What to Consider Before Hiring a Dedicated Software Development Team
When the number of tasks related to supporting current projects or developing new ones grows too big for you and your team to cope with, hiring a dedicated team can be a good solution to extend your development capabilities.
In this article, we provide a brief overview of the dedicated team collaboration model peculiarities and share some hints on what to keep in mind while choosing the option that would fit your business goals best.
So, here we go!
What the Dedicated Development Team Is
Before talking about the advantages and disadvantages of the model, let's figure out what a dedicated team is.
The dedicated team model means an obligation from a supplier to staff or hire a team of experts to work on your project/projects on a full-time basis (or part-time within an agreed involvement level, e.g. 0,5 FTE). Depending on a contract type, the service provided by a supplier could also include people management, team governance, technical excellence, etc. However, the basic flow remains unchanged: the customer generates requirements and takes care of the scope of work, while the supplier is responsible for the development team that would work on delivering that scope.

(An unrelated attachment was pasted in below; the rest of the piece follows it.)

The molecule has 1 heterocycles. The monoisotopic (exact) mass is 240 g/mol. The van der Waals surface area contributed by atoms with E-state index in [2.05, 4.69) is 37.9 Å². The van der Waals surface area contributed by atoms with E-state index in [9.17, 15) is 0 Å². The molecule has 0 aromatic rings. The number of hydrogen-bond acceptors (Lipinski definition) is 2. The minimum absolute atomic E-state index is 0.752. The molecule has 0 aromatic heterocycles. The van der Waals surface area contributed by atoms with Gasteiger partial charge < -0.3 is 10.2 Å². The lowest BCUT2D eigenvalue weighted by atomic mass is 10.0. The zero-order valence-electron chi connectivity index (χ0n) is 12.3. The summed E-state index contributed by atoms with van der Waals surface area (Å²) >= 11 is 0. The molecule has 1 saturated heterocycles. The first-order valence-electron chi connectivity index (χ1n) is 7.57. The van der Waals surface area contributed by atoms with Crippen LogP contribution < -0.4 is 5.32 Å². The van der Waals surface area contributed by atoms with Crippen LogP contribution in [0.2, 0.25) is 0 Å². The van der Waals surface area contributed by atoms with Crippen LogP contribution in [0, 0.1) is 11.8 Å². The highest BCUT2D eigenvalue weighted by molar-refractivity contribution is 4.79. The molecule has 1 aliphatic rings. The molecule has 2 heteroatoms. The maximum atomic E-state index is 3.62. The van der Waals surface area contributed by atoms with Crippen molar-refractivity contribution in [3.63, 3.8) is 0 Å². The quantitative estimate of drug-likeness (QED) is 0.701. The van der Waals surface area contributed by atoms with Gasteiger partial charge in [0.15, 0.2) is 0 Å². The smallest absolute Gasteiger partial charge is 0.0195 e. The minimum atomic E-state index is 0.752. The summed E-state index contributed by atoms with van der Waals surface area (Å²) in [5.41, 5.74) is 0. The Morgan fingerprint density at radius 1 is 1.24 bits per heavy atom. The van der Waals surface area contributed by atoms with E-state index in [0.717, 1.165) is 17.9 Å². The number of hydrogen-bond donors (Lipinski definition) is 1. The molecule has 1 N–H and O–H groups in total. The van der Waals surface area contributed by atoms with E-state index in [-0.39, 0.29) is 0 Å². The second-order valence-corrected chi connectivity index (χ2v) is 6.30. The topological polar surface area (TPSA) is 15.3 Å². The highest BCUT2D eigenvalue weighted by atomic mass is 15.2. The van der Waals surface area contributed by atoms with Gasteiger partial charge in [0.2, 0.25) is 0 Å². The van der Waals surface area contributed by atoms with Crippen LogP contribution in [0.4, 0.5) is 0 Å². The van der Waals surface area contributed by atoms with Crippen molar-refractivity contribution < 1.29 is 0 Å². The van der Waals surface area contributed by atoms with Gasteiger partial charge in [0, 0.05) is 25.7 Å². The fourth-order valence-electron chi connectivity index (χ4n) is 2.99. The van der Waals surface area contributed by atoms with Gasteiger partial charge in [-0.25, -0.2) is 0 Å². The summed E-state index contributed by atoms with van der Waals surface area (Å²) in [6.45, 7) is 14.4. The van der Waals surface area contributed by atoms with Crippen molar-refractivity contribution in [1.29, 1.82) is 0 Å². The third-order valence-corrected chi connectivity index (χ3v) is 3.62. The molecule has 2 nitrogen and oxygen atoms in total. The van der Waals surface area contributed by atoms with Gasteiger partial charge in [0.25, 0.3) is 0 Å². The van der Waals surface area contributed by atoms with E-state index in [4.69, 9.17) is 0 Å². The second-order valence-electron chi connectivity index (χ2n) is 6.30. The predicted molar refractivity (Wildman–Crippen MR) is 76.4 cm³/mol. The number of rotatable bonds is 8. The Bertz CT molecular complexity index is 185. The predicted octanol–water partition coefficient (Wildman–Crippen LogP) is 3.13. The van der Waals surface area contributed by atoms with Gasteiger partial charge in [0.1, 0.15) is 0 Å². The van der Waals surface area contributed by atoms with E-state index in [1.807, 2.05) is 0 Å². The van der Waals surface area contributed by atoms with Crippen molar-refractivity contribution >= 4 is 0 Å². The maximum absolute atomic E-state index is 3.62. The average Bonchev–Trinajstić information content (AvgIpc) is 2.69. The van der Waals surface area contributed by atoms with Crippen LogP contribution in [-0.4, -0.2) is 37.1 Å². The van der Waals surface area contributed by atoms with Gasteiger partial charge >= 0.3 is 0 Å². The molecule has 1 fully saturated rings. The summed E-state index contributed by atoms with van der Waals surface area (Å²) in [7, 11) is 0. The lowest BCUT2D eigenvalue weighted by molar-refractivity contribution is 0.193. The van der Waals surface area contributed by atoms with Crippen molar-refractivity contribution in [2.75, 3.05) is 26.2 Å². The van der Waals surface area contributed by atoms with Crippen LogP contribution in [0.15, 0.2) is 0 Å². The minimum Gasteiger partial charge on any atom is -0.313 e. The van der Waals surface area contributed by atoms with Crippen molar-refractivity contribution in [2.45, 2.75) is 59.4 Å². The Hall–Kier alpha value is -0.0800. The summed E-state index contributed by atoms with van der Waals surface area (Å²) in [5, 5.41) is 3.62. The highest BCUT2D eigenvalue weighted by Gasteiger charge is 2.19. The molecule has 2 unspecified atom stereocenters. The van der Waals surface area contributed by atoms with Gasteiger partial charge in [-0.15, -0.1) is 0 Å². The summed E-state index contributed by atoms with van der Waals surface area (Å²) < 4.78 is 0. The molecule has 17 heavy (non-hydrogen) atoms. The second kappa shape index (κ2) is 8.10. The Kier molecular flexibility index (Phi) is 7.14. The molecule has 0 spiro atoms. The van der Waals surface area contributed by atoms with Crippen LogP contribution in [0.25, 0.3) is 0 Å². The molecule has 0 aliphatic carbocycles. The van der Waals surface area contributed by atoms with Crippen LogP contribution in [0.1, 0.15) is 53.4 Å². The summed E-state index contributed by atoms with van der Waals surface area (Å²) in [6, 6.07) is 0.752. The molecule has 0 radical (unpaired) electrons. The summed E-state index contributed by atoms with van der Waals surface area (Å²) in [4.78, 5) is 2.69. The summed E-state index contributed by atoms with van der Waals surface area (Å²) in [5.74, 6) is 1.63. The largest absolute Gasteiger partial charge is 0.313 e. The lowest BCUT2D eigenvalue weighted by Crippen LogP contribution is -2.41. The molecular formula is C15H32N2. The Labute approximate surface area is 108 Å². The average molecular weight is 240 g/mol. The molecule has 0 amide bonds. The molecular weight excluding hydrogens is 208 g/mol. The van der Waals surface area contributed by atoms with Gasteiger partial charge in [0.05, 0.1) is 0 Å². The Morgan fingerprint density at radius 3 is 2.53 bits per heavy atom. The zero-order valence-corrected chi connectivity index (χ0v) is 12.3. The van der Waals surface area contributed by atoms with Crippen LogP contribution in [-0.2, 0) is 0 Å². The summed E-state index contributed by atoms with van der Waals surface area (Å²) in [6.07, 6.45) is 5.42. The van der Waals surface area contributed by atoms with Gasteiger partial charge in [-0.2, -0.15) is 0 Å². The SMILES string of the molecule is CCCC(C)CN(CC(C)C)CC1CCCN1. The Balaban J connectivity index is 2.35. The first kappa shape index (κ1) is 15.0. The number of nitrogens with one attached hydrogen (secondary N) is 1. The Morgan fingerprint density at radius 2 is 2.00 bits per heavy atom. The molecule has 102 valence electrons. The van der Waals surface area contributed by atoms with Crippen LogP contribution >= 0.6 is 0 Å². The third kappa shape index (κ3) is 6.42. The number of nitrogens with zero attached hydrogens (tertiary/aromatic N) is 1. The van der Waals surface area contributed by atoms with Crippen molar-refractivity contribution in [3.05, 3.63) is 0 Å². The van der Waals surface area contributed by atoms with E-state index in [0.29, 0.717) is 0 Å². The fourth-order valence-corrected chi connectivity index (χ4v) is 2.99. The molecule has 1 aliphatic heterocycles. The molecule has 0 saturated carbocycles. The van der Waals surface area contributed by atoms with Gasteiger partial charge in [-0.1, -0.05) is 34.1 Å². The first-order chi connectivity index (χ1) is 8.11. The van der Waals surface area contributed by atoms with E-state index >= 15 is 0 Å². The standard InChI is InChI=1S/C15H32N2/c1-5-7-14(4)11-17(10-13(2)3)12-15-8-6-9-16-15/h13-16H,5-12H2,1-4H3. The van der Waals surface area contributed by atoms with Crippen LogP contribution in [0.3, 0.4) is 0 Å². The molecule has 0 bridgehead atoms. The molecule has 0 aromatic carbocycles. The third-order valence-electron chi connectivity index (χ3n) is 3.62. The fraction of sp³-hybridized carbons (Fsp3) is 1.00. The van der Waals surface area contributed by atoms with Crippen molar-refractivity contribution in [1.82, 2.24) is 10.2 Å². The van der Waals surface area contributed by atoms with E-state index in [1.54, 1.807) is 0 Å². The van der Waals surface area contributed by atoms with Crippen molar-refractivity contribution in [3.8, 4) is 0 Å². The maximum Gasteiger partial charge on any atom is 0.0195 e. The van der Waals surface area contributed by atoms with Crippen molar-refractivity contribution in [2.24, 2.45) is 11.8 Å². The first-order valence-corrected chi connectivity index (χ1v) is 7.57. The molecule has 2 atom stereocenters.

This model can be a perfect match for your company in the following cases:
- You need a team for one of more large projects being developed in your company;
- You have an idea of potential projects and understand that requirements may and will change through the development process;
- You have your own team and need extra hands or professionals with certain expertise;
- You are quite flexible with the budget and timeline.
A dedicated team is not a good idea if:
- You plan to develop a small or medium-size project with a fully documented and clear scope;
- You need to align the project budget with the scope of work.
It makes sense to consider project outsourcing option if any of the two statements above is true.
Dedicated Team Members’ Skills and Composition
Once you have chosen to go on with the dedicated team model, the next step would be defining the team composition and competence level for each of the specialists you need. This is a very interesting and important question. We have a detailed article describing roles and responsibilities split between an in-house and a remote team.